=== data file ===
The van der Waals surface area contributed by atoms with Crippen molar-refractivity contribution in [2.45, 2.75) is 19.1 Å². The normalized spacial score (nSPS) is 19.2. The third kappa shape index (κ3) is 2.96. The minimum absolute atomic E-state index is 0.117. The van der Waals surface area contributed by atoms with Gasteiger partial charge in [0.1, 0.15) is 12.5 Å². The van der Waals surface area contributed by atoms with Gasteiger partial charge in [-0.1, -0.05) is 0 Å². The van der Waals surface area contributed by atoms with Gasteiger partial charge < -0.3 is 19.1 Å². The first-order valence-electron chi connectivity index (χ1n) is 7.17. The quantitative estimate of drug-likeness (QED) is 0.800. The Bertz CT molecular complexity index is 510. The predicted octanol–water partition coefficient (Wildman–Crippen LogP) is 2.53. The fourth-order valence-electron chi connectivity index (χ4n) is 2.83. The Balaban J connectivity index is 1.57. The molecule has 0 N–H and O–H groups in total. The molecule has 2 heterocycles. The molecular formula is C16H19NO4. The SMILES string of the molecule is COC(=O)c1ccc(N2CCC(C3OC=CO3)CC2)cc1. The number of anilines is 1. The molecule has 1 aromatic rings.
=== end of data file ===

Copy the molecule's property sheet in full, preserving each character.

The van der Waals surface area contributed by atoms with Crippen molar-refractivity contribution in [2.45, 2.75) is 19.1 Å². The normalized spacial score (nSPS) is 19.2. The third kappa shape index (κ3) is 2.96. The minimum absolute atomic E-state index is 0.117. The van der Waals surface area contributed by atoms with Gasteiger partial charge in [0.1, 0.15) is 12.5 Å². The van der Waals surface area contributed by atoms with Gasteiger partial charge in [-0.1, -0.05) is 0 Å². The van der Waals surface area contributed by atoms with Gasteiger partial charge < -0.3 is 19.1 Å². The first-order valence-electron chi connectivity index (χ1n) is 7.17. The quantitative estimate of drug-likeness (QED) is 0.800. The Bertz CT molecular complexity index is 510. The predicted octanol–water partition coefficient (Wildman–Crippen LogP) is 2.53. The fourth-order valence-electron chi connectivity index (χ4n) is 2.83. The Balaban J connectivity index is 1.57. The molecule has 0 N–H and O–H groups in total. The molecule has 2 heterocycles. The molecular formula is C16H19NO4. The SMILES string of the molecule is COC(=O)c1ccc(N2CCC(C3OC=CO3)CC2)cc1. The number of anilines is 1. The molecule has 1 aromatic rings.